When Your Partner Has Premature Ejaculation
Sometimes premature ejaculation is a topic to be made fun of in comedies, in groups or live comedic shows. But the truth is that premature ejaculation isn't anything to be made fun of, and it can be very embarrassing and frustrating for both partners.
What Is Premature Ejaculation?
This happens when the man has an orgasm and ejaculates sooner than he or his partner want. It can happen shortly after penetration or during foreplay.
Premature ejaculation causes the man to lose his erection so that he no longer has the ability to continue with sexual intercourse.
The man experiencing it may feel embarrassed, but this problem is common. Between 30 to 40 percent of men have this problem at one point in their lives, according to some statistics. The Mayo Clinic says that as many as one out of three men may experience premature ejaculation at some point during their lives.
It is rarely a sign of a serious problem. Very occasionally premature ejaculation may be caused by trauma to the male genitals or nervous system damage from surgery.
There isn't always a specific reason why a man has an orgasm sooner than he or his partner would like. Sometimes it could simply mean that the man has become too stimulated or excited and can't contain himself any longer. Other times it's just a case of the man having a highly sensitive penis.
There are sometimes psychological reasons why a man may lose his erection too soon due to a premature orgasm. Relationship problems can cause this to happen as well as feelings of guilt or an anxiety about performance. Some men experience premature ejaculation if they're nervous or feeling stressed or beginning a sexual relationship with a new partner. Stress can also cause this problem.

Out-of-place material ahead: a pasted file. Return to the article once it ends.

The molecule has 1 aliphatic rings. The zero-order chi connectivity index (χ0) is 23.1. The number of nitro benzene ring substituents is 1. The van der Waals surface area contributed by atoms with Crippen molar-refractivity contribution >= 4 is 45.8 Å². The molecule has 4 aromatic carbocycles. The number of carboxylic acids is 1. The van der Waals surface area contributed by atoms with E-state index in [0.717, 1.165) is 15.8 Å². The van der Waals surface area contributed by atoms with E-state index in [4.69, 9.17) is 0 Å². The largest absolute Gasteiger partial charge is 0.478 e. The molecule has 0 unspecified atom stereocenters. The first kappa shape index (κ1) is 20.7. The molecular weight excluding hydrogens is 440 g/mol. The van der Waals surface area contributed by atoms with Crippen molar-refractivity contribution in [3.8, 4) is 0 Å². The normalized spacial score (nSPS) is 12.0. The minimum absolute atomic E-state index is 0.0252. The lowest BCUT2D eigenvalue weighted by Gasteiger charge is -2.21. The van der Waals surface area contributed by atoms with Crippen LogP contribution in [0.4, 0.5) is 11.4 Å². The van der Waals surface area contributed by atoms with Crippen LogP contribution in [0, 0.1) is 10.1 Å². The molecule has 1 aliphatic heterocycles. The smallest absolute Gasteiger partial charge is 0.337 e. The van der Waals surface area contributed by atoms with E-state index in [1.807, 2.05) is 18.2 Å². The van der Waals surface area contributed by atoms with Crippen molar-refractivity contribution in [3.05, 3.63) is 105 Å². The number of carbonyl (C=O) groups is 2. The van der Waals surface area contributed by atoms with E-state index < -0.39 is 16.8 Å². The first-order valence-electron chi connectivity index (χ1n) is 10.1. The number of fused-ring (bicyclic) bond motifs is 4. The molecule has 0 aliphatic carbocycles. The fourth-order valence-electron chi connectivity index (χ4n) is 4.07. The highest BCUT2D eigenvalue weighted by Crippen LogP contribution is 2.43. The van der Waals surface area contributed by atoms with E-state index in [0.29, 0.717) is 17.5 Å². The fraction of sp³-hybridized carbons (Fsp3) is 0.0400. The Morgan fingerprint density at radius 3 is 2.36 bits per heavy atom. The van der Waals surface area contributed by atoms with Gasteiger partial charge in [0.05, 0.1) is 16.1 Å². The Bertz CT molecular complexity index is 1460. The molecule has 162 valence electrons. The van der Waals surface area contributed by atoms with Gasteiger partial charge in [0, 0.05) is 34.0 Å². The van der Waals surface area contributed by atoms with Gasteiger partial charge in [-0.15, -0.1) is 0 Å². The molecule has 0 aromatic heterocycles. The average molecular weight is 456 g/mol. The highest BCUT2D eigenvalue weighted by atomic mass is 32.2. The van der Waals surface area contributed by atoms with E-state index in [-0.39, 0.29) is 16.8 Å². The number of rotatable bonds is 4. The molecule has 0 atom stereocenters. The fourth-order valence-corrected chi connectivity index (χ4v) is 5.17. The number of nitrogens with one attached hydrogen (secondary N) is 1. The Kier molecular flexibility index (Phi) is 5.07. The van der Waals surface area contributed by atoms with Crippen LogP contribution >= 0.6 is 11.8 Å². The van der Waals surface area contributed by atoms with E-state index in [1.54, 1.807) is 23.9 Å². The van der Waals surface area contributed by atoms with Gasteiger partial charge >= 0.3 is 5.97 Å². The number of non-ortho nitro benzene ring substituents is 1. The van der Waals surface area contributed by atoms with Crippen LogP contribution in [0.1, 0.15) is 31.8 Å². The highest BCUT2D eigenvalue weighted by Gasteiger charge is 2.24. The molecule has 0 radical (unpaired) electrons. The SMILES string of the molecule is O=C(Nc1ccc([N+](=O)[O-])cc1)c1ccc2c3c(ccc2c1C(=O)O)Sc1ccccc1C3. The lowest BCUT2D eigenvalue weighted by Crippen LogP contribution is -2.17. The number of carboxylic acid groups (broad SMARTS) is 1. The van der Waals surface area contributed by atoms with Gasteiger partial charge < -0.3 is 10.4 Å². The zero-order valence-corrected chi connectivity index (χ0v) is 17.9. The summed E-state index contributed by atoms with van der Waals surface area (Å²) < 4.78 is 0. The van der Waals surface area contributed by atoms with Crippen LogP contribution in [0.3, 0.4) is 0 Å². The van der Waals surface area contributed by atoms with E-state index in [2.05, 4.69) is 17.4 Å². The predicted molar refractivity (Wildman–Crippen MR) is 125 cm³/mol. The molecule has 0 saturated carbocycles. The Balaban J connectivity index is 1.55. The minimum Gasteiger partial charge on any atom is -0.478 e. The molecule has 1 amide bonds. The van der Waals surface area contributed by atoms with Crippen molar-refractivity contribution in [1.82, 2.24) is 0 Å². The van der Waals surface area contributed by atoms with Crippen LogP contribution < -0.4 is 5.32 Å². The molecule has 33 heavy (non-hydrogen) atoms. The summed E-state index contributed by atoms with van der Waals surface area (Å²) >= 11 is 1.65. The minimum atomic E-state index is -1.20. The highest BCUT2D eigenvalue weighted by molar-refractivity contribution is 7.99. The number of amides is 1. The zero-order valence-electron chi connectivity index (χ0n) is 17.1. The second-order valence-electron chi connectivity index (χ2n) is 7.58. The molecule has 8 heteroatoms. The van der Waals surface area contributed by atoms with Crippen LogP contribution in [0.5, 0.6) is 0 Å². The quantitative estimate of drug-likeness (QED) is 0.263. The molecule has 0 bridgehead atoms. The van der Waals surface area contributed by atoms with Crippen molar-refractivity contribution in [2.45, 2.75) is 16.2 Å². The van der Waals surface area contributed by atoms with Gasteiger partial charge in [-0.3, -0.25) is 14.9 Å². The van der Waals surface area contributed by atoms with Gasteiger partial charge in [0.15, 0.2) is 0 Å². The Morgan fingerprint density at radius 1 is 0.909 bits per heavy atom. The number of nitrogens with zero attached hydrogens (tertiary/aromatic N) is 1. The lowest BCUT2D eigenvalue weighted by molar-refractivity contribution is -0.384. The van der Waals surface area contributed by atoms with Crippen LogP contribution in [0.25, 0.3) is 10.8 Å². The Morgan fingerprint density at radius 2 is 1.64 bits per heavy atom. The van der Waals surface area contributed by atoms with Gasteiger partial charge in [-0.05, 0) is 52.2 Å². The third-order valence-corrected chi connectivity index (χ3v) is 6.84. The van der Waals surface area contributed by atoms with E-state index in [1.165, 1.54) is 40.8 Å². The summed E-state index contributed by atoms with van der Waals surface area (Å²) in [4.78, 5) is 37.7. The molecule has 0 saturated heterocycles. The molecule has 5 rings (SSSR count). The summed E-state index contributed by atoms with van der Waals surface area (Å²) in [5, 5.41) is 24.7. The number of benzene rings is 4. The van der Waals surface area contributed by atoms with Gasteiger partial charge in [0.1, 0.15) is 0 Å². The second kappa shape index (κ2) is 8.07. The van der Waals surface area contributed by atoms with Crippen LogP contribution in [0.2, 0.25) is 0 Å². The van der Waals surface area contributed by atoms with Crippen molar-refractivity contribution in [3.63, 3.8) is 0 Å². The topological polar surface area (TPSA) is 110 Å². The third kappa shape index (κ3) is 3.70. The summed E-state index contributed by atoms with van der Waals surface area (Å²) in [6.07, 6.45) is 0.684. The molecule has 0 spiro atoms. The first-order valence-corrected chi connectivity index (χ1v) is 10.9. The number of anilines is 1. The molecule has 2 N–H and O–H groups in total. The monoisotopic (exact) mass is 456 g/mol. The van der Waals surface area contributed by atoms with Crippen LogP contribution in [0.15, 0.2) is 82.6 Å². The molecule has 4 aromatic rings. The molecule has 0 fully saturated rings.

Some studies suggest there may be a physical connection to repeated premature ejaculation. Low levels of a chemical in the brain called serotonin have been connected to an inability to maintain an erection because of premature orgasms.
What You Can Do About It
It's important to be supportive if your partner suffers from premature ejaculation. He's probably embarrassed about it and you'll make his anxiety levels worse if you unintentionally or intentionally make him feel less of a man because of it.
Encourage him to communicate with you. Assure him that there are steps you can take to reduce the chance of him having a rapid orgasm. He just needs to let you know when he feels that he's about to orgasm.
Begin with practicing what's called the start-and-stop method. Pick a time when you're both relaxed and not feeling pressured. During these practice sessions, don't expect your partner to sexually stimulate you or try to have sexual intercourse. This can put unnecessary pressure on him.
Start by stimulating your partner's penis until he feels like he's about to have an orgasm. It's crucial that he communicates with you. Stop the stimulation for 30 seconds to a minute to allow him to regain control. Then begin stimulation again. Do this about four times, or more if your partner can handle it, before orgasm.
During foreplay or intercourse, you can try squeezing the head of your partner's penis for 30 seconds when he feels he's about to have an orgasm. Once again, communication is crucial so try your best to help him feel free to let you know when he feels an orgasm coming.
Squeezing the penis head gently often causes the man to begin to lose his erection which reduces the chance of him ejaculating.
If these techniques aren't helping, then there may be underlying psychological problems that need to be addressed. Encourage your partner to participate in couple's counseling to help work through any relationship problems.
Medical treatments, like anesthetic creams, can also be an option. You can make the cream application part of pre-sex anticipation by applying it to your partner's penis 30 minutes before sex. It needs to be washed off so that you don't experience vaginal numbness. Make the washing fun by having a shower together.